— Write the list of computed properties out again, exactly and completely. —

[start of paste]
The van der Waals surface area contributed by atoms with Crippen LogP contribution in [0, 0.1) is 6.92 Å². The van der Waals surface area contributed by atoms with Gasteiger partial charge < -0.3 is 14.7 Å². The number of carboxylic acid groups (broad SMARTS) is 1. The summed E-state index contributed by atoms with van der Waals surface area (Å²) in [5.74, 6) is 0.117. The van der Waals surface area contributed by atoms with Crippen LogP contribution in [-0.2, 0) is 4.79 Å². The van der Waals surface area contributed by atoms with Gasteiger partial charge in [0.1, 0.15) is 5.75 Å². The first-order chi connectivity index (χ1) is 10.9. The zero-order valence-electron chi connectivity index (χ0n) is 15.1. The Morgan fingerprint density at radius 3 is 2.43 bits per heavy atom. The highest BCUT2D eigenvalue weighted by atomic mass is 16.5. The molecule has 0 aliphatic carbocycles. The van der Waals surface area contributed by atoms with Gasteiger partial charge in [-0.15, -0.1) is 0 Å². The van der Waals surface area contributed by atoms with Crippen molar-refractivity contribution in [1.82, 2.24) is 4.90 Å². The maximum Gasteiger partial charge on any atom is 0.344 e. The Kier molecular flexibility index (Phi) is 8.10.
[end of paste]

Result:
The van der Waals surface area contributed by atoms with Crippen LogP contribution in [0, 0.1) is 6.92 Å². The van der Waals surface area contributed by atoms with Gasteiger partial charge < -0.3 is 14.7 Å². The number of carboxylic acid groups (broad SMARTS) is 1. The summed E-state index contributed by atoms with van der Waals surface area (Å²) in [5.74, 6) is 0.117. The van der Waals surface area contributed by atoms with Crippen LogP contribution in [-0.2, 0) is 4.79 Å². The van der Waals surface area contributed by atoms with Gasteiger partial charge in [0.1, 0.15) is 5.75 Å². The first-order chi connectivity index (χ1) is 10.9. The zero-order valence-electron chi connectivity index (χ0n) is 15.1. The Morgan fingerprint density at radius 3 is 2.43 bits per heavy atom. The highest BCUT2D eigenvalue weighted by atomic mass is 16.5. The molecule has 0 aliphatic carbocycles. The van der Waals surface area contributed by atoms with Gasteiger partial charge in [-0.15, -0.1) is 0 Å². The van der Waals surface area contributed by atoms with Crippen molar-refractivity contribution in [1.82, 2.24) is 4.90 Å². The maximum Gasteiger partial charge on any atom is 0.344 e. The Kier molecular flexibility index (Phi) is 8.10.